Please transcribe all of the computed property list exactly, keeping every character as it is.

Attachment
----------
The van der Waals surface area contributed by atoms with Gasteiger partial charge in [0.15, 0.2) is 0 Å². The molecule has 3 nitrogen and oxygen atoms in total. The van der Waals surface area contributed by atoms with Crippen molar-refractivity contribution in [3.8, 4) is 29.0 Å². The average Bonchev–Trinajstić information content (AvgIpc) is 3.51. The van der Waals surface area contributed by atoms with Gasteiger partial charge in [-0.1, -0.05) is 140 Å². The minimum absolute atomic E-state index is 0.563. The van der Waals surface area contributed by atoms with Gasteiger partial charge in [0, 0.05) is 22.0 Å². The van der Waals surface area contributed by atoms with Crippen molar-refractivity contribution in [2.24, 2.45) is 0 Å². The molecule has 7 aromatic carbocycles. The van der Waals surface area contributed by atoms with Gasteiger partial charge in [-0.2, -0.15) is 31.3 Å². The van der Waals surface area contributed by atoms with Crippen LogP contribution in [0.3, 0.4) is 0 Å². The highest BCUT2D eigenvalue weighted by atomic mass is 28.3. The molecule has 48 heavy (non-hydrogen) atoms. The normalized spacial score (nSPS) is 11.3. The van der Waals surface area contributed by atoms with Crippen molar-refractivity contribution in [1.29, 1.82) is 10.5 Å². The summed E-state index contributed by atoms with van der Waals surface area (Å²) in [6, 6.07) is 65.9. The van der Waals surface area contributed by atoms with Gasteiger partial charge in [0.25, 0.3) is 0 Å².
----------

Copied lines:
The van der Waals surface area contributed by atoms with Gasteiger partial charge in [0.15, 0.2) is 0 Å². The molecule has 3 nitrogen and oxygen atoms in total. The van der Waals surface area contributed by atoms with Crippen molar-refractivity contribution in [3.8, 4) is 29.0 Å². The average Bonchev–Trinajstić information content (AvgIpc) is 3.51. The van der Waals surface area contributed by atoms with Gasteiger partial charge in [-0.1, -0.05) is 140 Å². The minimum absolute atomic E-state index is 0.563. The van der Waals surface area contributed by atoms with Gasteiger partial charge in [0, 0.05) is 22.0 Å². The van der Waals surface area contributed by atoms with Crippen molar-refractivity contribution in [2.24, 2.45) is 0 Å². The molecule has 7 aromatic carbocycles. The van der Waals surface area contributed by atoms with Gasteiger partial charge in [-0.2, -0.15) is 31.3 Å². The van der Waals surface area contributed by atoms with Crippen LogP contribution in [0.3, 0.4) is 0 Å². The highest BCUT2D eigenvalue weighted by atomic mass is 28.3. The molecule has 48 heavy (non-hydrogen) atoms. The normalized spacial score (nSPS) is 11.3. The van der Waals surface area contributed by atoms with Crippen molar-refractivity contribution in [1.29, 1.82) is 10.5 Å². The summed E-state index contributed by atoms with van der Waals surface area (Å²) in [6, 6.07) is 65.9. The van der Waals surface area contributed by atoms with Gasteiger partial charge in [0.25, 0.3) is 0 Å².